House Republicans are turning to old friends on K Street to lead their legislative attempts to repeal the new health care law.
Three recently hired Republican aides — two set to work in senior positions on the powerful Energy and Commerce Committee, and one for soon-to-be Speaker John Boehner — spent the past years lobbying on behalf of insurance companies, pharmaceutical manufacturers, and other corporate interest groups with a vested interest in weakening or repealing the law.Two weeks ago, incoming Energy and Commerce chair Fred Upton announced he’d hired Gary Andres to be his staff director.
“For over two decades, Gary has been a leading voice in Republican policy, always seeking solutions to advance our principles to limit the size and scope of government,” Upton said in a statement at the time.
Andres served as Vice Chairman of Public Policy and Research for Dutko Worldwide, where, according to congressional public disclosure forms, he lobbied for insurance giant UnitedHealth Group and for a corporate umbrella organization called the Coalition to Advance Healthcare Reform.
Ironically, the coalition’s principles match the architecture of the final health care law almost perfectly. According to a 2009 disclosure form filed before the legislation was written, the group
[a]dvocated for reforms consistent with the coalition’s five principles: 1) Market-based healthcare: a paradigm to fix the healthcare delivery system through transparency in healthcare cost and quality and utilization of electronic records and prescriptions; 2) Universal coverage with individual responsibility a system in which all Americans have access to coverage with shared responsibilities among the government, businesses, and individuals; 3) Financial assistance for low-income individuals: a way for low-income participants to be provided financial assistance for coverage rather than healthcare being provided as a free good; 4) Healthier behavior and incentives: a strategy to incorporate full care management for chronic conditions with financial healthy-behavior incentives; 5) Equal tax treatment: a means for individuals to purchase healthcare in the same tax-advantaged way businesses do.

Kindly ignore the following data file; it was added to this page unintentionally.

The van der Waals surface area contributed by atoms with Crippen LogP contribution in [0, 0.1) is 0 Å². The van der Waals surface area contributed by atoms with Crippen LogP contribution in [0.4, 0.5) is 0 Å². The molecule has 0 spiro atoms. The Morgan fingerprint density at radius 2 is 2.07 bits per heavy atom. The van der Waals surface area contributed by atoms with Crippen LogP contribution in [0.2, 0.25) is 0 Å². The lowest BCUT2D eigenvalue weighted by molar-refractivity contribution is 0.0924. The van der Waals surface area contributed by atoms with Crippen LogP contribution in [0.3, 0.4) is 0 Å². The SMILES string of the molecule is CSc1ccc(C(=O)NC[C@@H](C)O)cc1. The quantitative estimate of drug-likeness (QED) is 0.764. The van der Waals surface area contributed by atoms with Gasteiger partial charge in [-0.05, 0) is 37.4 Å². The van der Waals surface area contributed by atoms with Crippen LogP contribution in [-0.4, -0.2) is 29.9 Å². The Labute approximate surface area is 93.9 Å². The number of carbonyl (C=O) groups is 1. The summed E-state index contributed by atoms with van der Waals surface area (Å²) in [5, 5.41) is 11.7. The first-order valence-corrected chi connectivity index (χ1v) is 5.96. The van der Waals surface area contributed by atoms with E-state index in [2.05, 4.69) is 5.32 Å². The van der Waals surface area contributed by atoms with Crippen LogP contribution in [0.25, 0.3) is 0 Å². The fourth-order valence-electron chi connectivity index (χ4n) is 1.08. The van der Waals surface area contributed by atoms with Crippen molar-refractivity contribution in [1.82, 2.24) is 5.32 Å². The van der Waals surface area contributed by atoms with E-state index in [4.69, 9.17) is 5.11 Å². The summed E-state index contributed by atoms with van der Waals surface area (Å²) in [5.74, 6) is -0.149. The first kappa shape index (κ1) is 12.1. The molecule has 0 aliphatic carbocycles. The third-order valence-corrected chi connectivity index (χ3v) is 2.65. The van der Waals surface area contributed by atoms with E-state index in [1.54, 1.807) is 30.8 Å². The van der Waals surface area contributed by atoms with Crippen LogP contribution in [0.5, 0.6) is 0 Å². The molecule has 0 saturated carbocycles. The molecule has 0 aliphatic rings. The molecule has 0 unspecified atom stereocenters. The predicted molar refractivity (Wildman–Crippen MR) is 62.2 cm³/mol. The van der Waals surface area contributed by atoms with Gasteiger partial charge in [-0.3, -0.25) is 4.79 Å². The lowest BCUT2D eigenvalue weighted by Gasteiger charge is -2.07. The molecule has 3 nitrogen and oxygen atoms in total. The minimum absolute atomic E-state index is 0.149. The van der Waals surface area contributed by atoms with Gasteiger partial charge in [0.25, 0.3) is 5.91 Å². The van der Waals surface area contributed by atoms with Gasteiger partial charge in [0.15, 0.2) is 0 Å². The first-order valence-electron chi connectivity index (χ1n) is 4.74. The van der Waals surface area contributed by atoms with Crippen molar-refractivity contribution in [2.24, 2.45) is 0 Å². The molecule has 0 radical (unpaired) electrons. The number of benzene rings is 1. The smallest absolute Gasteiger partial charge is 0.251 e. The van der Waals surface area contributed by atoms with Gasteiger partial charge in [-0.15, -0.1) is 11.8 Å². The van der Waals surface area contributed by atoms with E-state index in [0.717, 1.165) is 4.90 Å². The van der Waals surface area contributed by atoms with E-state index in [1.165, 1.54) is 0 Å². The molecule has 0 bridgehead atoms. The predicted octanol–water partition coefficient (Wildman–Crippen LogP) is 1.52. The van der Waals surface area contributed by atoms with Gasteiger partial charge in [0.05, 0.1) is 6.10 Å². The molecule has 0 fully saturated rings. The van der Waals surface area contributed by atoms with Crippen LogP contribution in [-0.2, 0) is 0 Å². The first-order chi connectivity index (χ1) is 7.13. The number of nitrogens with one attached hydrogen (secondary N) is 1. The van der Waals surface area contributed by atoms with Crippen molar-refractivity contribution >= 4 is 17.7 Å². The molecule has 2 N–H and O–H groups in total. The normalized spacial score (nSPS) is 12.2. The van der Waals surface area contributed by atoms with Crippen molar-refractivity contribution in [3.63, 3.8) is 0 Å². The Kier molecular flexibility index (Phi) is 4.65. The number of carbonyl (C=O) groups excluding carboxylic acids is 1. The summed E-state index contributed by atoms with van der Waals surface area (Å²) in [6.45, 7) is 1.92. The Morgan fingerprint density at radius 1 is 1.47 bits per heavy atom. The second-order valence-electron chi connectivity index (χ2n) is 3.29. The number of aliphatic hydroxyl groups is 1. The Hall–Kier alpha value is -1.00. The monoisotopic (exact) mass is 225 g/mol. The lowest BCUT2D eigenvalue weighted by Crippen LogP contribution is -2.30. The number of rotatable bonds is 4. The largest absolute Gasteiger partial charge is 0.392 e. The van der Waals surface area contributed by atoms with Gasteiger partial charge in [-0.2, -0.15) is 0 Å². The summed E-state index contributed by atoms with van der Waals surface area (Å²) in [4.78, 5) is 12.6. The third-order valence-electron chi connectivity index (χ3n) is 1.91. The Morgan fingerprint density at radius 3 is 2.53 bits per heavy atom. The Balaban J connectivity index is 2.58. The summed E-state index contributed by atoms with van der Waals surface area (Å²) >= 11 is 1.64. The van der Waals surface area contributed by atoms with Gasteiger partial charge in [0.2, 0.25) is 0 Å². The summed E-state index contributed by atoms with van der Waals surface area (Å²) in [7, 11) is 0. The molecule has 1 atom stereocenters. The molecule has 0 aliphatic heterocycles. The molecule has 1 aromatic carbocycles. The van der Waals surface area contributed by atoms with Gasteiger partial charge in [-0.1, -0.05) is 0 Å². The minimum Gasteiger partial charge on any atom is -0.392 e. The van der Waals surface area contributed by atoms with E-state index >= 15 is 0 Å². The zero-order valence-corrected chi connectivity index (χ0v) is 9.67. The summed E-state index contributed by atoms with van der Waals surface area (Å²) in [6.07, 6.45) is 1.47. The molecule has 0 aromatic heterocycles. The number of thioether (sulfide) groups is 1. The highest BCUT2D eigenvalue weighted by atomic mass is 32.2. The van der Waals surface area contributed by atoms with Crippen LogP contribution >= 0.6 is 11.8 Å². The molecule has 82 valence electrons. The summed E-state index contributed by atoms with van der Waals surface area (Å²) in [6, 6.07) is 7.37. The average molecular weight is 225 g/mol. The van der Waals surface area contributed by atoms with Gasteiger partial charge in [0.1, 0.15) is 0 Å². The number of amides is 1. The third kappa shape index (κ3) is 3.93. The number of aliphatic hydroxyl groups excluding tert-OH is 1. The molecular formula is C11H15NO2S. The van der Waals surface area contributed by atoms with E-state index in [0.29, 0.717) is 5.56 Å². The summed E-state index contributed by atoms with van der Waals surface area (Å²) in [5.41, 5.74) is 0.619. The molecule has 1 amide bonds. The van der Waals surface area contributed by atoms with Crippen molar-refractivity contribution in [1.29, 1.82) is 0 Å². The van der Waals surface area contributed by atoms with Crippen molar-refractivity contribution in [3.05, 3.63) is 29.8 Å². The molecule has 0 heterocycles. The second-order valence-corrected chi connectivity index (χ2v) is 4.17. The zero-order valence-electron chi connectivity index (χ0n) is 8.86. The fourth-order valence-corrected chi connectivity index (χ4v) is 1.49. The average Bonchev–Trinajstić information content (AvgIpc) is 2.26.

Now Andres will be working to repeal a law that accomplishes precisely these things.
He’ll be joined on the Energy and Commerce staff by Howard Cohen, president of the health care lobbying firm HC Associates, who has lobbied for major health care trade associations including America’s Health Insurance Plans, PhRMA and the Federation of American Hospitals, as well as individual insurance and pharmaceutical companies.
Just across Independence Ave, Andres and Cohen will have a friend in Brett Loper, who as senior executive vice president at the Advanced Medical Technology Association was the medical device industry’s chief lobbyist. Loper led the losing fight to prevent Congress from assessing fees on device manufacturers to help finance the health care law.
There are probably more ardent foes of the health care law on K St, but if the goal is to unravel the law meticulously rather than in one fell swoop, it’s not a bad start to the line-up.